Primary health care is a high priority for additional funding within Vote Health as it is central to removing inequalities and improving health. However, more funding for primary health care will need to be considered against other health priorities as well as funding for other areas of Government and DHB expenditure. The first priority for any extra funding will be groups within the greatest health need. Primary Health Organisations will be funded according to the needs of their enrolled populations, rather than on the number of services providers have given in the past. The implementation will be developed and communicated through funding agreements and other accountability documents for DHB performance.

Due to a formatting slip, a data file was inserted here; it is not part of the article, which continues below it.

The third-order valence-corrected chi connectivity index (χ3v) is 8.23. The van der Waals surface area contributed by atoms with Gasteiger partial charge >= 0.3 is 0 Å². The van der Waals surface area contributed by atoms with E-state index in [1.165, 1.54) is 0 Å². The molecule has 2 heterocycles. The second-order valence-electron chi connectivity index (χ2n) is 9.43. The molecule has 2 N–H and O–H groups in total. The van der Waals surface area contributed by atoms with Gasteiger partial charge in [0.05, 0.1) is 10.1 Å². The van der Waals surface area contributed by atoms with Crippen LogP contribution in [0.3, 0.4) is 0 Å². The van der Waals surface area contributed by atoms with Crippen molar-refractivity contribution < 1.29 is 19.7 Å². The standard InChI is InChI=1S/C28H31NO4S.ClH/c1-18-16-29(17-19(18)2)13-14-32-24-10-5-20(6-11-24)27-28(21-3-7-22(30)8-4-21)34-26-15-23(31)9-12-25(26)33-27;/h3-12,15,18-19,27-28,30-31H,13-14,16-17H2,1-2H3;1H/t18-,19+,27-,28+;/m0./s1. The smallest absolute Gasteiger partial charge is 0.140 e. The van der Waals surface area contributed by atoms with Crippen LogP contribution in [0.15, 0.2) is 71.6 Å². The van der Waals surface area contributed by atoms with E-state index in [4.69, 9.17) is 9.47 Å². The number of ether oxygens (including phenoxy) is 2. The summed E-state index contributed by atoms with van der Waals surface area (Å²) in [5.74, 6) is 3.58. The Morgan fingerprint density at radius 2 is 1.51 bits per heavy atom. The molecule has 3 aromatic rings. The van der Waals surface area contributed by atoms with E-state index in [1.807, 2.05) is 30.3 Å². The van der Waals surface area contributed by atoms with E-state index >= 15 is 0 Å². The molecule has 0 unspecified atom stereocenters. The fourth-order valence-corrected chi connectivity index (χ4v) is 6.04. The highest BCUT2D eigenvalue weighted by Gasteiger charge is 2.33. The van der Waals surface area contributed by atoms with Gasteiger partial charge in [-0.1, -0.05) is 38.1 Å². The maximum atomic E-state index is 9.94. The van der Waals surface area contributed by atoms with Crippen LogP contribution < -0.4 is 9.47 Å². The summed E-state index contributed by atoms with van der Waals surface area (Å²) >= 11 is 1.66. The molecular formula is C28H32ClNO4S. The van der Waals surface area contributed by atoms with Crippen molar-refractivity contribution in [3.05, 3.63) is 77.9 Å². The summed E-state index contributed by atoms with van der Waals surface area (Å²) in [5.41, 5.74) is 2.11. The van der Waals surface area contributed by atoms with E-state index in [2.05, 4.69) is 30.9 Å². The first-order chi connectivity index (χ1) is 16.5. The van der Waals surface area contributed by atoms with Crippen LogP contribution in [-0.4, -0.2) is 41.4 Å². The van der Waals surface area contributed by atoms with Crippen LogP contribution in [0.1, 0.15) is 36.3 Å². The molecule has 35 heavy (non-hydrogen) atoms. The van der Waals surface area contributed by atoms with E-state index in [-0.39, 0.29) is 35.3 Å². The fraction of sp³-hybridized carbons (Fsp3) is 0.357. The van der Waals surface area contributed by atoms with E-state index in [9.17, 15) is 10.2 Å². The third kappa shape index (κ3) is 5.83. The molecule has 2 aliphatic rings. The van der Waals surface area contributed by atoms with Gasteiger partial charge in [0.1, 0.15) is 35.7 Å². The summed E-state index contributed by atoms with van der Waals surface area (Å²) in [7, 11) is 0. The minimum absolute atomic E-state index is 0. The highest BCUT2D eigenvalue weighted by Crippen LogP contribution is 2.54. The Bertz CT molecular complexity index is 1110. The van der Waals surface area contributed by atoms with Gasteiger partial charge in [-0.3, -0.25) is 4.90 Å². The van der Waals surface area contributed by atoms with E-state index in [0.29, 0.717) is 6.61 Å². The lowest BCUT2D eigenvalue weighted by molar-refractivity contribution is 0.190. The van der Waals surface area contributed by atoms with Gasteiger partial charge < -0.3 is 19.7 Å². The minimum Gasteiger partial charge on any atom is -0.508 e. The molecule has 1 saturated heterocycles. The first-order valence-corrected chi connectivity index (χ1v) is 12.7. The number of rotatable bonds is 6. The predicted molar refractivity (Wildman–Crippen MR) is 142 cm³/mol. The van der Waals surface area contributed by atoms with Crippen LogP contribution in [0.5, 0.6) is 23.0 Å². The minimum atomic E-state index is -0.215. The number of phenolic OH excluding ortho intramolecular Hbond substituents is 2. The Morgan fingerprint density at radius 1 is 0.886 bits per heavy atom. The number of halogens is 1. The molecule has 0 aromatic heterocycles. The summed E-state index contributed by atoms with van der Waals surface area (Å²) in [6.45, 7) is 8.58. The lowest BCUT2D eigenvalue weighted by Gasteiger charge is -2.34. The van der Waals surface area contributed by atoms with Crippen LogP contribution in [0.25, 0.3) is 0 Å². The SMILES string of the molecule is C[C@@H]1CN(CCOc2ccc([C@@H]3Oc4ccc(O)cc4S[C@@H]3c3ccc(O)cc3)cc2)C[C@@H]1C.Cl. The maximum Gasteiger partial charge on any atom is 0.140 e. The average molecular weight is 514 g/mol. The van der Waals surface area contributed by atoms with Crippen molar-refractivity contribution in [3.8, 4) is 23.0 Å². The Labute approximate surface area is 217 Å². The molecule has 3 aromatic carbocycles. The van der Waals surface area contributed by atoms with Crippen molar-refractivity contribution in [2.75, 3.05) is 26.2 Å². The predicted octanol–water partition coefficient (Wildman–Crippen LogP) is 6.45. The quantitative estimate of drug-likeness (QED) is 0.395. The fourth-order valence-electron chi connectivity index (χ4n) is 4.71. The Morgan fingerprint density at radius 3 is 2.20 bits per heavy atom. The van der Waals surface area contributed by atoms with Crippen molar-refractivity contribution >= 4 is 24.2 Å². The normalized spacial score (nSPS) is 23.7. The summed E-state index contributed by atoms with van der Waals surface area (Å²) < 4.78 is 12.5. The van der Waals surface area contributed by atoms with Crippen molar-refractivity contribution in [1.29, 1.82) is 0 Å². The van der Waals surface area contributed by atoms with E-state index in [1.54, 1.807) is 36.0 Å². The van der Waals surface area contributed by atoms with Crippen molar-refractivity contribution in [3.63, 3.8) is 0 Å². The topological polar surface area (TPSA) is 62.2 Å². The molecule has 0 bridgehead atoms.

What impact will the Strategy have on the primary health care workforce?

The Strategy will have significant implications for the number, mix, distribution and education of the primary health care workforce. The current mix and distribution of the primary health care workforce has been largely an unplanned response to demand and various initiatives and incentives. The future mix, distribution and education will be managed by a Health Workforce Advisory Committee to ensure a better balance to meet wider needs of New Zealanders.

What impact will the Strategy have on rural communities?